M Pascuzzi, C Chambers
natural pharmaceuticals, natural products, spo2, wheatgrass
M Pascuzzi, C Chambers. Does Wheatgrass Juice Oxygenate the Blood of Resting Individuals?. The Internet Journal of Alternative Medicine. 2008 Volume 7 Number 2.
Clinical studies in the medical research literature strongly suggest that ingesting wheatgrass juice can help the body to heal from many diseases. While no studies have attempted to explain why wheatgrass juice has clinically proven benefits, many of the studies hypothesize that wheatgrass juice increases the oxygenation of the blood (and this leads to removal of toxins and increased cellular health). We have administered two ounces of pure wheatgrass juice to 30 resting adults and monitored the blood oxygen level using a pulse oximeter.
Crested wheatgrass (Agropyron Cristatum, (L) Gaertin, Poaceae) is a type of cereal grass that is commonly used as a dietary supplement because of its nutritional value. 1 Many grasses have been identified as complete foods meaning that all known nutrients are found in them. They also contain many phytochemicals that are collectively labeled the grass juice factor. 1 There have been many studies done on barley juice that suggest it can strengthen the immune system. Wheatgrass is believed to have benefits similar to that of barley juice due to the grass juice factor. 1 Both wheatgrass and barley juice have been shown to have health benefits when ingested by animals and humans. 123456121314151617222324252627 Barley grass has been shown to have anti-ulcer action. 2 Beta-carotene, which the body converts to Vitamin A, is contained in wheatgrass and has been shown to increase the immune response of rats. 3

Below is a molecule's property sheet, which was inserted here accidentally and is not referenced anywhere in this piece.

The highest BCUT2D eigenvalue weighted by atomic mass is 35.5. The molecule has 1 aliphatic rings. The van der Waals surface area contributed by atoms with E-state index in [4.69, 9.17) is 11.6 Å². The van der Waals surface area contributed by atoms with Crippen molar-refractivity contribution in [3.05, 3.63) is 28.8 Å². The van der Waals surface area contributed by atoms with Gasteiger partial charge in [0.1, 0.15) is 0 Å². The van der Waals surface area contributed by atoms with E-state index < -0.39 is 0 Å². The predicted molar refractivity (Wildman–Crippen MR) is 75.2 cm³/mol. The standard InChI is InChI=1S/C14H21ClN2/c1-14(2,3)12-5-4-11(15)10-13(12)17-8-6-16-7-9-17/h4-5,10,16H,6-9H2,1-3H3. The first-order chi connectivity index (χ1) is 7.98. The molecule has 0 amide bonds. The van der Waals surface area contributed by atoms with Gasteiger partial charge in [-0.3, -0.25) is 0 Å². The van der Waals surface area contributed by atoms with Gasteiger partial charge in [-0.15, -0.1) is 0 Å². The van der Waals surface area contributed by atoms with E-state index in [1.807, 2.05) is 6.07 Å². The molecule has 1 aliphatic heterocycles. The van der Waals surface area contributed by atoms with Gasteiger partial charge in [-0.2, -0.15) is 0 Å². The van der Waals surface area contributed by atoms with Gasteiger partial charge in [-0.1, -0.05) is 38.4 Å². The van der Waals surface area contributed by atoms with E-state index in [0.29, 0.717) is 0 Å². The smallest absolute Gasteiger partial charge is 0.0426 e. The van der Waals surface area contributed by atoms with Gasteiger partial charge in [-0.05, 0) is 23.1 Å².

The nutritional value of wheatgrass has been shown to be greater than many other common foods. One study on wheatgrass showed it contains more theronine, isoleucine, phenylalanine, arginine, alanine, aspartic acid, glutamic acid, and prolin per 100 grams than spinach, broccoli, eggs, and chicken. 1 Consuming wheatgrass is equivalent to eating a large amount of vegetables. 1 It has been shown that the risk of colon cancer increases as the amount of vegetables eaten decreases. 4 Leafy vegetables are also associated with a lower overall cholesterol. 5 Research has shown that carotene from green and yellow vegetables may act as an inhibitor of carcinogens. 6 One study showed that increasing carotene intake decreased cancer risk. 6
Wheatgrass has been used for many years. In the 1940s cereal grasses were the United States’ best selling multiple vitamin. 1 This was largely due to the persistence of one of wheatgrass’s pioneers, Charles Franklin Schnabel. 1 Schnabel was a chemist and agriculturalist who spent his life promoting the nutritional benefits of wheatgrass after noticing the amazing results some of his livestock experienced on a cereal grass diet. 1 Another pioneer of wheatgrass was Ann Wigmore. 1 Wigmore opened the Hippocrates Health Institute in Boston to distribute wheatgrass to the sick. 1 She also opened living food programs in several other countries. 1 Man made multiple vitamins eventually replaced some of the wheatgrass tablets sold in health food stores, but wheatgrass juice is still used by many people today. 1 The Optimum Health Institute still uses wheatgrass as part of their three week program that promotes the purification and detoxification of the body. 7
Some commonly claimed benefits of wheatgrass juice are that it can be used to treat or supplement treatment for ulcerative colitis, beta-thelassemia, burns, and suppurating wounds. 891011 One study indicated that wheatgrass juice can be used to treat individuals with active restricted left colon ulcerative colitis with generally few side effects. 10 Marwaha